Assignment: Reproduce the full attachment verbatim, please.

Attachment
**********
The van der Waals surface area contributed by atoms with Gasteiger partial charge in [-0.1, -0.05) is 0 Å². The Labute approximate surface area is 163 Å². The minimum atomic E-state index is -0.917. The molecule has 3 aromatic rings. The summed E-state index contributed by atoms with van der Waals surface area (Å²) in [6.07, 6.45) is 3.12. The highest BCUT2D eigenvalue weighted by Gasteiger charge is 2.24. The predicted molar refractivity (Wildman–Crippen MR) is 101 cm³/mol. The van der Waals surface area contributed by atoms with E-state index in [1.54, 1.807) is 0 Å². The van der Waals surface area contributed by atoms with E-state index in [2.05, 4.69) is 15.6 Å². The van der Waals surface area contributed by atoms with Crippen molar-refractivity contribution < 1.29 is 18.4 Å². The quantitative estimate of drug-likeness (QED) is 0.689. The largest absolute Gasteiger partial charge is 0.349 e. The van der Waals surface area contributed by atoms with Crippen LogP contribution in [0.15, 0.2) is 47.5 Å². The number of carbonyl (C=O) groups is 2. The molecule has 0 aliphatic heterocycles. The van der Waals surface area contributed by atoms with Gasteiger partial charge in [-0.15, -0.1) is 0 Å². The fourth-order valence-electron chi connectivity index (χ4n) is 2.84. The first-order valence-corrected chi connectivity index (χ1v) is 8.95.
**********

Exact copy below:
The van der Waals surface area contributed by atoms with Gasteiger partial charge in [-0.1, -0.05) is 0 Å². The Labute approximate surface area is 163 Å². The minimum atomic E-state index is -0.917. The molecule has 3 aromatic rings. The summed E-state index contributed by atoms with van der Waals surface area (Å²) in [6.07, 6.45) is 3.12. The highest BCUT2D eigenvalue weighted by Gasteiger charge is 2.24. The predicted molar refractivity (Wildman–Crippen MR) is 101 cm³/mol. The van der Waals surface area contributed by atoms with E-state index in [1.54, 1.807) is 0 Å². The van der Waals surface area contributed by atoms with E-state index in [2.05, 4.69) is 15.6 Å². The van der Waals surface area contributed by atoms with Crippen molar-refractivity contribution < 1.29 is 18.4 Å². The quantitative estimate of drug-likeness (QED) is 0.689. The largest absolute Gasteiger partial charge is 0.349 e. The van der Waals surface area contributed by atoms with Crippen LogP contribution in [0.15, 0.2) is 47.5 Å². The number of carbonyl (C=O) groups is 2. The molecule has 0 aliphatic heterocycles. The van der Waals surface area contributed by atoms with Gasteiger partial charge in [-0.15, -0.1) is 0 Å². The fourth-order valence-electron chi connectivity index (χ4n) is 2.84. The first-order valence-corrected chi connectivity index (χ1v) is 8.95.